Why I’m ‘keeping the faith’ with Fresnillo

4 mins. to read
Why I’m ‘keeping the faith’ with Fresnillo
Silver ... price rises likely

One of the most difficult parts of being an investor is living with paper losses. Inevitably, there is a degree of frustration when an investment doesn’t go quite as planned.

I’ve experienced this lately with a shareholding in precious metals miner, Fresnillo (LON:FRES). It’s down around 7% since I bought it. Although a disappointing performance thus far, the fundamentals and the reasons for its purchase have not changed all that much.

Therefore, I’m ‘keeping the faith’ with it. However, doing so is not always straightforward, with many investors struggling to face the challenges which come with holding onto shares with paper losses. One of the best means of doing so is refocusing on the reasons behind the purchase, and judging whether the same decision would be taken today with fresh capital.

In Fresnillo’s case, the outlook for gold remains positive due to the prospect of higher inflation and greater uncertainty. The company’s shares are even cheaper than they were last year, while its outlook remains relatively upbeat.

Coping with loss

While there is no fool proof strategy to cope with a decline in the valuation of a stock holding, managing expectations can be a prudent means of overcoming paper losses. In the case of Fresnillo, it is a long-term position. When purchased last year, it was expected to be a multi-year holding, since the factors behind its upbeat outlook may take time to come to fruition. Therefore, by reminding oneself that it can take time for positive catalysts identified upon the purchase of shares to work their way through to the share price, it can make it easier to cope with short-term losses.

Additionally, the reality of investing is that share prices fluctuate. In the case of mining stocks such as Fresnillo, they can easily move 7%+ within one day. Therefore, a loss of today could easily be a profit by tomorrow.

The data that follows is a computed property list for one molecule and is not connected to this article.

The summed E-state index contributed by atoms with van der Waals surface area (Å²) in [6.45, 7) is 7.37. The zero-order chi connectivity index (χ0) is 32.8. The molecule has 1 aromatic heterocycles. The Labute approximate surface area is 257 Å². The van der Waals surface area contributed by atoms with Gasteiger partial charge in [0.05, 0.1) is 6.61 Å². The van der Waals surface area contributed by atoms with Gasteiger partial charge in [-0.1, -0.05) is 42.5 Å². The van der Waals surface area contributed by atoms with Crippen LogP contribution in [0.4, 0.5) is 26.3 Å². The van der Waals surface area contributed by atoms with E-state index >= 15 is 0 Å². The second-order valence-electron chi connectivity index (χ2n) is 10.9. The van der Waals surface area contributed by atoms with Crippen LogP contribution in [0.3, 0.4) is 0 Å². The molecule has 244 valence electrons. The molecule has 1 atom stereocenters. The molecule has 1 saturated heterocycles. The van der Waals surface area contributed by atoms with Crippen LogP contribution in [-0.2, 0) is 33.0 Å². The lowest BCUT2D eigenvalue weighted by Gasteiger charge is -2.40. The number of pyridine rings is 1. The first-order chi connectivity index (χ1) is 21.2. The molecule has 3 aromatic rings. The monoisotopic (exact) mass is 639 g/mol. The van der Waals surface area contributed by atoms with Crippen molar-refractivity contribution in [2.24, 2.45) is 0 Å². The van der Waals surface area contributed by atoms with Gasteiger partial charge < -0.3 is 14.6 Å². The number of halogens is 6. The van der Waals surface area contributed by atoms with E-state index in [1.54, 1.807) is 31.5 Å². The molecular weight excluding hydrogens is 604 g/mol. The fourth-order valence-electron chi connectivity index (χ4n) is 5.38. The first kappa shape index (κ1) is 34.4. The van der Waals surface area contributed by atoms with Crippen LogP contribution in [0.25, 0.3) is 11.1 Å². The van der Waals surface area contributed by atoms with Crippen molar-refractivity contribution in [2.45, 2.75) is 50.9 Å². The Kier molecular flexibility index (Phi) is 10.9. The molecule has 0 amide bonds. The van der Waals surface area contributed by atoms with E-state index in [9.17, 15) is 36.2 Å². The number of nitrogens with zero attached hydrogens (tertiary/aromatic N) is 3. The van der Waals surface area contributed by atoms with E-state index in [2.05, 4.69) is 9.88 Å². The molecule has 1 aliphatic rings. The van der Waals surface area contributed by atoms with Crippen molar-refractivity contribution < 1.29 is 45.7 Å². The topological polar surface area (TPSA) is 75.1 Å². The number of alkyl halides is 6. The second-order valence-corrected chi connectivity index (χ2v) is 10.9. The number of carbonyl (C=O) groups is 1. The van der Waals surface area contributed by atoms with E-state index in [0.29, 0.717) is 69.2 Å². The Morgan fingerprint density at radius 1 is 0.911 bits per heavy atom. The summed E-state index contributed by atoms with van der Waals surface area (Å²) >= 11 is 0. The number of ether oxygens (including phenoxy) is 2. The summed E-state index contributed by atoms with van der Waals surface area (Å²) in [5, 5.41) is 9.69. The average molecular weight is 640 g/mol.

Further, the rationale behind the purchase of Fresnillo has not changed materially in the last few months. Reassessing a company’s investment potential from as much of an objective standpoint as possible can help an investor to discover if holding or selling is the optimum strategy. Ultimately, if the outlook has changed and there is more risk than reward, it can be prudent to jump from a sinking ship. Should the reasons for buying a company’s shares be little changed versus the date they were purchased, buying more shares could even be the most logical option.

Looking towards profitability

Admittedly, the performance of Fresnillo and the wider gold mining industry has not been as positive as expected. The price of gold has not risen by as much as I anticipated in the last few months, despite it being up 8.9% since the turn of the year. The general opinion among many investors was that Donald Trump’s Presidency could lead to great uncertainty in stock markets across the globe, meaning a ‘risk-off’ attitude from investors. The opposite has, in fact, been true.